• Community of Arran Seabed Trust
  • Community of Arran Seabed Trust
  • Community of Arran Seabed Trust
  • Community of Arran Seabed Trust
  • Community of Arran Seabed Trust
  • Community of Arran Seabed Trust
  • Community of Arran Seabed Trust
  • Community of Arran Seabed Trust
  • Community of Arran Seabed Trust
  • Community of Arran Seabed Trust
  • Community of Arran Seabed Trust
  • Community of Arran Seabed Trust
  • Community of Arran Seabed Trust

Speedy implementation of Marine Protected Areas urged by Rural Affairs

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It is not hard to see the benefits of Marine Protected Areas (MPAs) - for the marine environment itself, and also for all of us who depend on it for food, leisure and jobs - so it was disappointing when leaders of the mobile fishing lobby launched a well-funded campaign against the Scottish Government’s MPA management proposals this summer. Many alarmist and socially divisive claims are being made by this campaign which bear no relation to the scope and impact of the Government’s draft Marine Conservation Orders (MCOs).

Under pressure, the Rural Affairs Climate Change and Environment Committee (RACCE) was obliged to hear additional submissions from some fisheries stakeholders (no one else was invited), a process which has delayed MCOs by at least three months. COAST, therefore, welcomes RACCE's letter to Richard Lochhead following its consideration of the MPA network, and its insistence that ‘full implementation of MPAs is brought into effect as soon as possible’ and no later than by the end of this parliamentary session (March 2016). This is especially important since the Scottish Government has a legal duty under Scottish, UK and EU legislation to have a well-managed network of MPAs in place by 2016. Time is running out fast.

To the credit of the Scottish Government, Marine Scotland and SNH thirty MPAs were designated last July in the seas around Scotland as a first step towards full MPA implementation.

To put things in perspective inshore MPAs will constitute just 3.5% of Scottish inshore waters. Management measures under the MCOs are expected to impact less than 3% of mobile fishing turnover (this is a worst case scenario which assumes no displacement of fishing effort to other fishing grounds). The locations of MPAs were carefully chosen to maximize conservation objectives and minimize the impact on current fishing activity. Even so, MPAs are expected to have a positive spill-over effect on fisheries by protecting complex seabed areas which serve as spawning and nursery grounds for our wider seas. They will also reduce gear conflict between the mobile and static sectors and boost the diversity and resilience of local economies by encouraging sustainable fishing and bolstering marine tourism and leisure industries. These all thrive upon a vibrant marine environment so it makes common sense to look after our marine life.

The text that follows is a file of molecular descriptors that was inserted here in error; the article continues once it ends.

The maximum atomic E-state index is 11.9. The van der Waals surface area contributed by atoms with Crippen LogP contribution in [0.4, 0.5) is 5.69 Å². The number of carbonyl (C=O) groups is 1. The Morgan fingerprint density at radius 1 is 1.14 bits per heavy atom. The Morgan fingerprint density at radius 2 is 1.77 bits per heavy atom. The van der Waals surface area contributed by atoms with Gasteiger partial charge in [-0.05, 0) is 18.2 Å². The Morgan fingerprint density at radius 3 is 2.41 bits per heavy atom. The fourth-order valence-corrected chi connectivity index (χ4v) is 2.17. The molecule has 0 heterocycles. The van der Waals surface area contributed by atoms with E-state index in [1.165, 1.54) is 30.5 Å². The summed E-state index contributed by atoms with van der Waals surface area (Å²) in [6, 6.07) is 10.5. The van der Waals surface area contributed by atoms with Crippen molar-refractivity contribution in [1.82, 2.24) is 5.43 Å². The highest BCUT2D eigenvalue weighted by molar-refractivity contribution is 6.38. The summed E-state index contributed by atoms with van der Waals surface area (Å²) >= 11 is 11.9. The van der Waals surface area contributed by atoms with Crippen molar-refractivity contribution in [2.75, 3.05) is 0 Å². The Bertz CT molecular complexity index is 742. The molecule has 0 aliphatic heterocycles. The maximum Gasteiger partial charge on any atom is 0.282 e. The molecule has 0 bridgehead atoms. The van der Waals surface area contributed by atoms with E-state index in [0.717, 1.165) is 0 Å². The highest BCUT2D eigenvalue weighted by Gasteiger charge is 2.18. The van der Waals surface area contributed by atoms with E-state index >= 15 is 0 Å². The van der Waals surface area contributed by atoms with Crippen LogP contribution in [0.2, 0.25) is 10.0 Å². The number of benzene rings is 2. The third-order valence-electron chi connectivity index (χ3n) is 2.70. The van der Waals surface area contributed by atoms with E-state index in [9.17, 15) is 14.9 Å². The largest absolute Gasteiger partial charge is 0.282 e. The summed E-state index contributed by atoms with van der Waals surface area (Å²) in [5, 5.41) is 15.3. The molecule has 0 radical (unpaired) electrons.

In extensive MPA consultations conducted by Marine Scotland the Scottish public has been very supportive of MPA designations and the sustainable management of our seas, which are a vital and extremely valuable public resource. As Richard Lochhead said at the recent Inshore Fisheries Conference: ‘Scotland's seas are not owned by any one individual or vested interest’. COAST believes it is time for balanced and enlightened self-interest for the benefit of future fishers and all marine stakeholders. MPAs are an important step forwards. Let’s get on with the job and be proud of them.

For more information please contact:

COAST (Community of Arran Seabed Trust)
This email address is being protected from spambots. You need JavaScript enabled to view it.
Tel: 01770 600656
www.arrancoast.com
Scottish charity No. SC042088

Photo: Nudibranch photographed by Angus Robson, taken in the South Arran Marine Protected Area. See http://www.arransealife.co.uk/